John M. Browning didn’t get the design of his automatic pistol right on the first few attempts but when he did perfect it he created the automatic pistol that would be the model for a plethora of handguns that would use very similar designs. It had not been Browning’s idea to build a pistol around a .45 caliber cartridge. Back around the turn of the century people were generally impressed with the then very new nitro based smokeless powders and the velocities that could be obtained by them. Thus it was that both John M. Browning and European pistol designers created pistols based on quite small bore cartridges such as the 7.65 Luger and 9mm Parabellum. The United States would very likely have gone the way of Browning’s original cartridge, the .38 Automatic, had it not been for the practical field experience the US Army had been gaining during the Philippine-American war of 1899-1902. Practical field experience drew attention to the shortcomings of .38 caliber cartridges and caused the US Army to give John M. Browning instructions to create a .45 caliber automatic pistol which he duly did.
The pistol that resulted from that collaboration between serving US Army officers with field experience and John M. Browning resulted in the Model of 1911 and the creation of the .45ACP cartridge that it was designed for.
The earliest examples of this design are those that were made at the very beginning of production and the pistol in our pictures is one of those being made in 1914 just as Europe was entering into the Great War. The M1911 pistol was to be given a baptism of fire in that conflict and it was not found to be wanting. The M1911 was both the standard side arm for US military personnel during the First World War and was also manufactured in the British .455 Automatic caliber and used by British and Commonwealth combatants also.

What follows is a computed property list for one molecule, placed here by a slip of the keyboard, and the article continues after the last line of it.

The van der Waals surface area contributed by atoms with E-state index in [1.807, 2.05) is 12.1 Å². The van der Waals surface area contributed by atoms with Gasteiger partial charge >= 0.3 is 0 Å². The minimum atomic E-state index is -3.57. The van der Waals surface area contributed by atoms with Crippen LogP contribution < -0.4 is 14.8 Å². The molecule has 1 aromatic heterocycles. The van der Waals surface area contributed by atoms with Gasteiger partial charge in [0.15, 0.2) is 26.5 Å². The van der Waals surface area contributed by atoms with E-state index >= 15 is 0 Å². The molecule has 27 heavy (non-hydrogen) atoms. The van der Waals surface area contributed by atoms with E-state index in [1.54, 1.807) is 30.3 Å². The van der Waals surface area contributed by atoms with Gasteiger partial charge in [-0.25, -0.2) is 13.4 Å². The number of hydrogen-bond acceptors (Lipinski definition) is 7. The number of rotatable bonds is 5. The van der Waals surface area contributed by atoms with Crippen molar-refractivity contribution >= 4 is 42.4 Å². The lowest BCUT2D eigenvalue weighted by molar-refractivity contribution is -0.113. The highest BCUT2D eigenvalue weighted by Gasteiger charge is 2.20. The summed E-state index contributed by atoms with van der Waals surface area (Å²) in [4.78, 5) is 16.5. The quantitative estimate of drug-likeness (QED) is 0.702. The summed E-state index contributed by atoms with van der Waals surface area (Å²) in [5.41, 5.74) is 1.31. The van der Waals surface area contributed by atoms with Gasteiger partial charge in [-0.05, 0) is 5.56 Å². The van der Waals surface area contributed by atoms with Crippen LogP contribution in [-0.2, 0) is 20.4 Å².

Original early production M1911’s don’t turn up for sale all that often but when they do they command decent prices. The pistol in our photographs is one of these early production pistols having been made in 1914. It looks to be in excellent condition and is listed as having been professionally re-finished.
This M1911 is coming up for sale by Rock Island Auction on June 22, 2017.
You will find the sale page for this pistol if you click here.
The condition of this handgun is described by Rock Island Auction as follows: “B – EXCELLENT: all original parts; over 80% original finish; sharp lettering, numerals and design on metal; unmarred wood.
PRF – PROFESSIONALLY REFINISHED OR RESTORED. Manufactured 1914, with a “S” and “P” marked barrel.”
Expected sale price is in the order of USD$1,800-$2,750
(All pictures courtesy Rock Island Auction).
Jon Branch is the founder and senior editor of Revivaler and has written a significant number of articles for various publications including official Buying Guides for eBay, classic car articles for Hagerty, magazine articles for both the Australian Shooters Journal and the Australian Shooter, and he’s a long time contributor to Silodrome.
Jon has done radio, television, magazine and newspaper interviews on various issues, and has traveled extensively, having lived in Britain, Australia, China and Hong Kong. His travels have taken him to Indonesia, Israel, Italy, Japan and a number of other countries. He has studied the Japanese sword arts and has a long history of involvement in the shooting sports, which has included authoring submissions to government on various firearms related issues and assisting in the design and establishment of shooting ranges.